In a statement to Axios, Starbuck predicted the effort would fail and accused opponents of trying "every trick in the book to silence the people's voice."

Having gotten a committee nod, there seems to be some chance the Niceley bill will get to the floor of the full Senate for a vote. The companion bill has not yet been moved in the House.

Time is of the essence as the qualifying deadline to run is in early April, so the bill would have to be approved and in effect as law by then. Litigation is likely under constitutional grounds, so that might further complicate the timeline for election officials to finalize the August primary ballot in time for absentee and early voting. Of course, with a contested legal fight, there could be confusion among the “candidates” and the voters on who is really in the race.

All that is still some weeks away, and it all could end up being far-fetched. However, for now, all this is not beyond the realm of possibility.

Finally this week, there is also now a new report that Maury County Mayor Andy Ogles is eyeing the 5th congressional race. All of his fast-growing county is in the new district.


Governor Bill Lee’s bill, to require schools to list online all the materials they have in their libraries or use in the classroom, passed in a Senate committee this week.

It is one of a couple of bills that concern some school advocates. The Governor’s bill leaves it up to each school district to decide what materials are “age-appropriate” which could leave to confusion.

Another bill is even more vague in purging books and other materials deemed “obscene or harmful to minors” from school libraries.

If these measures pass the General Assembly, we are likely to see more library, textbook and classroom materials controversies across the state.

Also in the area of K-12 education, Governor Lee’s office says the administration will file its legislation next week (February 24) to give the final details of the new funding formula for schools it wants to use beginning in the 2023-24 school year.

The Governor unveiled broad details of the plan in his State of the State address the end of January. That includes an extra $1 billion in new funding. But working out the final details has delayed the introduction of legislation and increased talk among lawmakers about studying the plan and putting off final approval until next year. It is a move which the Governor opposes.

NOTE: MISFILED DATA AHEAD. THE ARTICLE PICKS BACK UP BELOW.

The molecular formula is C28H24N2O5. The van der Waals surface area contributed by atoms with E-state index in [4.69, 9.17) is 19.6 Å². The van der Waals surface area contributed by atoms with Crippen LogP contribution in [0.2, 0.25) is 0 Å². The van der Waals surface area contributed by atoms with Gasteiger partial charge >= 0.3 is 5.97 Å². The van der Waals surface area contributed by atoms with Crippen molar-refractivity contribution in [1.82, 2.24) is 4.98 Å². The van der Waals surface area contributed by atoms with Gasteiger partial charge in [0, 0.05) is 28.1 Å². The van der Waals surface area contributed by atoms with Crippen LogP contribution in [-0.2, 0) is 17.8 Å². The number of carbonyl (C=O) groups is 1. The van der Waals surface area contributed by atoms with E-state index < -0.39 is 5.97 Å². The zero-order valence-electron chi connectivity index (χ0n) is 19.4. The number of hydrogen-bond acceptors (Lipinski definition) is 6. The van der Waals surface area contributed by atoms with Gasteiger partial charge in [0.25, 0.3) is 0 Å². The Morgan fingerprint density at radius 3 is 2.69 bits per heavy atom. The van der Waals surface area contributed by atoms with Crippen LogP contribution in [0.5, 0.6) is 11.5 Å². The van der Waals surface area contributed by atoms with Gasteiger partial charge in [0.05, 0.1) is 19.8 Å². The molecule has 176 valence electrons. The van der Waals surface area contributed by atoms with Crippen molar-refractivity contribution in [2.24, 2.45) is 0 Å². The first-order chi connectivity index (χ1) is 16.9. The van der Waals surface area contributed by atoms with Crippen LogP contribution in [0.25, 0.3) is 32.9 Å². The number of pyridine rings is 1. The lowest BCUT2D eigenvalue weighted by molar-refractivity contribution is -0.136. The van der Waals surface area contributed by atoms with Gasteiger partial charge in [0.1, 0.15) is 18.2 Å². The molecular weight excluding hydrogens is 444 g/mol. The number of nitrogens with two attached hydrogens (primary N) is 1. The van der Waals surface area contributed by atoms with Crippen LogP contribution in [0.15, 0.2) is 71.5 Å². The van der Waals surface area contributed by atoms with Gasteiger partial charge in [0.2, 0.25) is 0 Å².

I have talked to some Capitol Hill observers who were disappointed Governor Lee has not taken the past few weeks to go across the state to build general support for his new formula and the extra funds. They think any excitement the Governor built out of his speech may have lessened now.

Education advocates I talk with do believe the General Assembly will approve the new formula this session, ending years of controversy and litigation. But the final details of who gets what in terms of new and existing dollars is bound to create some further delay, as lawmakers closely study the details.

Therefore, the odds they give me for passage are only 60-40.

Next week, when the formula details and dollars are unveiled, should be very interesting.

There is another piece of higher education legislation that has caught my eye. I say that because HB2670 is sponsored by Speaker of the House Cameron Sexton. SB2290 is the companion bill sponsored by Senator Mike Bell.

The overview of legislation says it “prohibits a public institution of higher education from taking certain action with regards to divisive concepts or ideologies of political viewpoints of students and employees; revises the duties of an institution’s employees whose primary duties include diversity; requires each institution to conduct a survey of its students and employees to assess the campus climate with regard to diversity of thought and the respondents’ comfort level in speaking freely on campus and to publish the results on the institution’s website.”

Well, this ought to create some controversy, and with Speaker Sexton as sponsor, it might become law.


There is so much activity on the Hill, at the beginning and throughout the legislative session, you can easily lose the forest for all the trees.

That’s why I urge you to watch the series of reports Phil Williams has on NEWSCHANNEL5 about what happens at the beginning of every session to raise campaign funds, and how powerful interests are spending more money than ever throughout the year to influence lawmakers.

Phil’s reports indicate there is a loophole in the state ethics law that ironically was passed over a decade ago to clean up the Hill after a campaign fundraising scandal called Tennessee Waltz.